Because margins in dairy are thin, cost controls and other efficiencies are also essential. Companies can streamline operations in any number of ways, such as by improving plant operations, reducing business complexity, and using digital technologies (robotics and warehouse automation systems, for example) to increase supply chain efficiencies.

Finally, companies must have an efficient go-to-market strategy. "In emerging markets, this means building a reliable distribution network to ensure freshness, based on the retail channel structure," said Jeff Gell, a senior partner at BCG and coauthor of the report. "But it can also mean choosing a product strategy that works around the absence of infrastructure." In mature markets, where the retail landscape is rapidly and widely diversifying, it means keeping close tabs on challenges and opportunities.

Then Choose the Right Value-Creating Strategy
The report identifies four core value-creating strategies that dairy companies can adopt to grow profitably.

• Seek opportunities in emerging markets. Doing so requires insulating the company from supply interruptions. For distribution, a company should either target the largest cities with premium products or invest in a go-to-market network with reach. Competing with incumbents calls for investing in branding.

Pursue M&A and strategic partnerships. Several of the industry's top performers grew through aggressive merger programs between 2009 and 2015 -- and two leading producers more than doubled revenue in this way. A company's M&A moves should align with its strengths and capabilities, and above all, with its growth strategy. "If you want to be a low-cost producer," said Gilbert, "divest the niche businesses, which can be a costlier distraction. But if innovation is your goal, consider losing the commodity lines that will only drag down your margin." Partnerships have helped some entities gain a foothold in emerging markets, trading off their manufacturing or supply chain know-how with the local provider's consumer knowledge and market access.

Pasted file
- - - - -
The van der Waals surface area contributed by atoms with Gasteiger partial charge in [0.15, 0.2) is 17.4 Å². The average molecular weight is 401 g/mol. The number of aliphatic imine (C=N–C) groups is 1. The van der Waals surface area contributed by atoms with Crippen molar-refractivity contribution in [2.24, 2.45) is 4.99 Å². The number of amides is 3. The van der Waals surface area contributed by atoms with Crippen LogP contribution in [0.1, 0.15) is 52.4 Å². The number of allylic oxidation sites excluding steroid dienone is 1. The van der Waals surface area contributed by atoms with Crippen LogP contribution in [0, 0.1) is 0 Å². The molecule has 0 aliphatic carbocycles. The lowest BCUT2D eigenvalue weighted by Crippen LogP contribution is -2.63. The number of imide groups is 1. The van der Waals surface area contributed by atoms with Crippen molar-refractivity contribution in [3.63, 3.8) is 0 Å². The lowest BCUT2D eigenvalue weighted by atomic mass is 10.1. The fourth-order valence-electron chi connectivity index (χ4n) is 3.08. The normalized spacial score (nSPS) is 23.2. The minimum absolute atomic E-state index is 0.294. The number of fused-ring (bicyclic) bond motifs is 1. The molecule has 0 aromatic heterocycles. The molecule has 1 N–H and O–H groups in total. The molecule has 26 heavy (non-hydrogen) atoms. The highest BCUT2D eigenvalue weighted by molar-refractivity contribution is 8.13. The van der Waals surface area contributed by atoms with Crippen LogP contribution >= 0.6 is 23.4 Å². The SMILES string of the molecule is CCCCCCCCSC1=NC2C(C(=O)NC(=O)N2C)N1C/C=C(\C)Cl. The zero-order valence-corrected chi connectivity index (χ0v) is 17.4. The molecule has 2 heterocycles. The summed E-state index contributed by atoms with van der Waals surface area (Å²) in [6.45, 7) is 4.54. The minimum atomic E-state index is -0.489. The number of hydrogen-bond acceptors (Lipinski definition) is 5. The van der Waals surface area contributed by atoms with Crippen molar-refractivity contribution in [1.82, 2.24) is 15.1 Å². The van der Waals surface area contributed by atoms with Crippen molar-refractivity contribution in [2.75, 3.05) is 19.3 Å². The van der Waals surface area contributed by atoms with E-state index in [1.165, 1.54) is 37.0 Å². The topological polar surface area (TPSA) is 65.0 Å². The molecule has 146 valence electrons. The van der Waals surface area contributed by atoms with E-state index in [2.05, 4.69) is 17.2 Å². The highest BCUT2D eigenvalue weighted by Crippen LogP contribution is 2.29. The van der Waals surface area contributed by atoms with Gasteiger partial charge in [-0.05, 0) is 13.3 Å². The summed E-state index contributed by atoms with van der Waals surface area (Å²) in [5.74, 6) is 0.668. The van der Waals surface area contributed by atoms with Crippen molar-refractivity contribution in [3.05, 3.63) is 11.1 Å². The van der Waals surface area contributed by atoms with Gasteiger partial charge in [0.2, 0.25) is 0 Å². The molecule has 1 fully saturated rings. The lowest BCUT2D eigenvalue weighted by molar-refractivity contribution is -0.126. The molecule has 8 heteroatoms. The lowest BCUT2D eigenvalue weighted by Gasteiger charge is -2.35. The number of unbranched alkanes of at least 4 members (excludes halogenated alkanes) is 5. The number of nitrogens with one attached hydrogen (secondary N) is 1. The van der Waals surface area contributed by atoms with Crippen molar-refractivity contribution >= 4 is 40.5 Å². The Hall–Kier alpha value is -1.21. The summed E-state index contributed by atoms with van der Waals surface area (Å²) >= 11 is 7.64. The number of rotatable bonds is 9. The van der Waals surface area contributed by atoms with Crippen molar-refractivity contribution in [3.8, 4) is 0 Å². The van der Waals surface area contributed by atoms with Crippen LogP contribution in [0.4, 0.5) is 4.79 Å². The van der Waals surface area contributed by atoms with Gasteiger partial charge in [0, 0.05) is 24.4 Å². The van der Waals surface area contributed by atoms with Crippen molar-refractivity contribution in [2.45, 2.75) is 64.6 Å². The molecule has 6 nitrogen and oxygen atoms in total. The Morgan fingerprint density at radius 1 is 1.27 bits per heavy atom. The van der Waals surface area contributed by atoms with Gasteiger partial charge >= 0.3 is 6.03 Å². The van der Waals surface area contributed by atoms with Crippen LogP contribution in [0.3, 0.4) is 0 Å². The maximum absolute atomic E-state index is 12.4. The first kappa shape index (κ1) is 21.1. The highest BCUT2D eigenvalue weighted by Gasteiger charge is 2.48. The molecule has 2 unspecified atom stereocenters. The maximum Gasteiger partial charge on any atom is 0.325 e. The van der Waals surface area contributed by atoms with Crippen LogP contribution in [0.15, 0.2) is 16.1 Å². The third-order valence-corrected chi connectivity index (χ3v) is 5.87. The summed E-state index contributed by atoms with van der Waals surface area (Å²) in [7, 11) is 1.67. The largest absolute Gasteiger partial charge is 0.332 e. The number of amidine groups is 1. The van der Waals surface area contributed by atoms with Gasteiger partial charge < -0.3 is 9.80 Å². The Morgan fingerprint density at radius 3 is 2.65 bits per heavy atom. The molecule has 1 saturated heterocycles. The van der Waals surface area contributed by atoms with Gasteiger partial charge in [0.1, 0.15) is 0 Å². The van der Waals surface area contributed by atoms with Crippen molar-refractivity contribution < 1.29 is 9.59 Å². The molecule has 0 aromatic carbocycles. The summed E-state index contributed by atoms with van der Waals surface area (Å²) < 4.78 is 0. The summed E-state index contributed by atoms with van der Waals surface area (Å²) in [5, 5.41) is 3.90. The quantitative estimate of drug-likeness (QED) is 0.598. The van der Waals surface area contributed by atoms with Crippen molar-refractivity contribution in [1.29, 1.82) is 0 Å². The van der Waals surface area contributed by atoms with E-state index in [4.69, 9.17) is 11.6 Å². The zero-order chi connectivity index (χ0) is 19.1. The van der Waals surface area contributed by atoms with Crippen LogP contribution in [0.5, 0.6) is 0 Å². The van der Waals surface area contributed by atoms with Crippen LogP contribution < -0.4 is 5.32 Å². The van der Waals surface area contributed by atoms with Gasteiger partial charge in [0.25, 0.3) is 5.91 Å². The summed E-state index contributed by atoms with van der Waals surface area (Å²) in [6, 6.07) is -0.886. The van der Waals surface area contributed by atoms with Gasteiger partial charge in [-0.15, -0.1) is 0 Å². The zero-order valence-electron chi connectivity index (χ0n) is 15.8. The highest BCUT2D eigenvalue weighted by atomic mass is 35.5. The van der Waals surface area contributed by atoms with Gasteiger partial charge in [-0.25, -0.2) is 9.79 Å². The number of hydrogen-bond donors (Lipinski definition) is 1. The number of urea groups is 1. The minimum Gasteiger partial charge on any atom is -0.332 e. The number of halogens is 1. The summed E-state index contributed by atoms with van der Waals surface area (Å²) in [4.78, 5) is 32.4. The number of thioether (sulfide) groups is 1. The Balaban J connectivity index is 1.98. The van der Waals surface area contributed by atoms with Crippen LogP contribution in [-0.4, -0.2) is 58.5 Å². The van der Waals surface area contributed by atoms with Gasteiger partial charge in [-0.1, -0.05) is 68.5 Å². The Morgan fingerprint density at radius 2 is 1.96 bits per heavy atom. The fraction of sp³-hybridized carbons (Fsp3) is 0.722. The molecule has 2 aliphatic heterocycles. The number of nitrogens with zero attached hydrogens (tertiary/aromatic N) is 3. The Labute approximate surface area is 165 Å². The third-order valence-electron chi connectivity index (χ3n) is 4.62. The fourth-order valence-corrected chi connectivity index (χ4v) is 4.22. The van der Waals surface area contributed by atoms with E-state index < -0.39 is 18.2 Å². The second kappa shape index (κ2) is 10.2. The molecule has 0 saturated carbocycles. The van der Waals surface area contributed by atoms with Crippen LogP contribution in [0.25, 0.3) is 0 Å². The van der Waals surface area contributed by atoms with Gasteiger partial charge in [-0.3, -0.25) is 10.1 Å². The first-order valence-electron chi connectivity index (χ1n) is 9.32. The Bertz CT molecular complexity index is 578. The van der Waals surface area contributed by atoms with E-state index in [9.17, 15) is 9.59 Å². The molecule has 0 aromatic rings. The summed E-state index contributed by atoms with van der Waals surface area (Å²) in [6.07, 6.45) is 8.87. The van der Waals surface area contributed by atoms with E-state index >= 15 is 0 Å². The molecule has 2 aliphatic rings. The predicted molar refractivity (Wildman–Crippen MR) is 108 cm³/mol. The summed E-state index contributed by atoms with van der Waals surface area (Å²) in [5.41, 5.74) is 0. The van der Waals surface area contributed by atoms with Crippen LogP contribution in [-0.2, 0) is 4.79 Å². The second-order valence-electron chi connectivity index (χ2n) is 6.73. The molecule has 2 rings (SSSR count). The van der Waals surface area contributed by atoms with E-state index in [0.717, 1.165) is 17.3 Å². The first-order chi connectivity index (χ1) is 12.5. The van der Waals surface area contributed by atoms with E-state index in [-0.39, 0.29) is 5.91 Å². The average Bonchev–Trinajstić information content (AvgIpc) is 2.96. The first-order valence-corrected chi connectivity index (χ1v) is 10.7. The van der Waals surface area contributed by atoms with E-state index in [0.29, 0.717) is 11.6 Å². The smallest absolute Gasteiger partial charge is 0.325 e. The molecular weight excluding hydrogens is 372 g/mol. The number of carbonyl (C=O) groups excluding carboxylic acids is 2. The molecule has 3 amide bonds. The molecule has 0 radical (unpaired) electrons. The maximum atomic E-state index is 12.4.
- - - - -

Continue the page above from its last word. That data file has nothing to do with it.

• Shift to higher-margin products. Companies might consider radically repositioning their entire portfolio to higher-margin products or actively pruning out low-performing products and categories. Whatever the approach, shifting to higher-margin products calls for constantly monitoring the portfolio, because the margin levels of any given product category vary from market to market -- and can shift over time.

• Innovate. Whether it involves creating a new product or format (such as ready-to-drink coffee) or seizing on a growing trend (dairy alternatives), many companies have achieved profitable growth through this strategy. But innovation can't be a sometime practice. "New products that seize market share usually only hold on to it for about a year before competitors threaten the leader," said Gell. "If you choose this route, be prepared to make innovation a priority – a practice you ingrain into the everyday culture."

Source: Boston Consulting Group

There's Money in Dairy, But Growth Areas Are in Least Developed Markets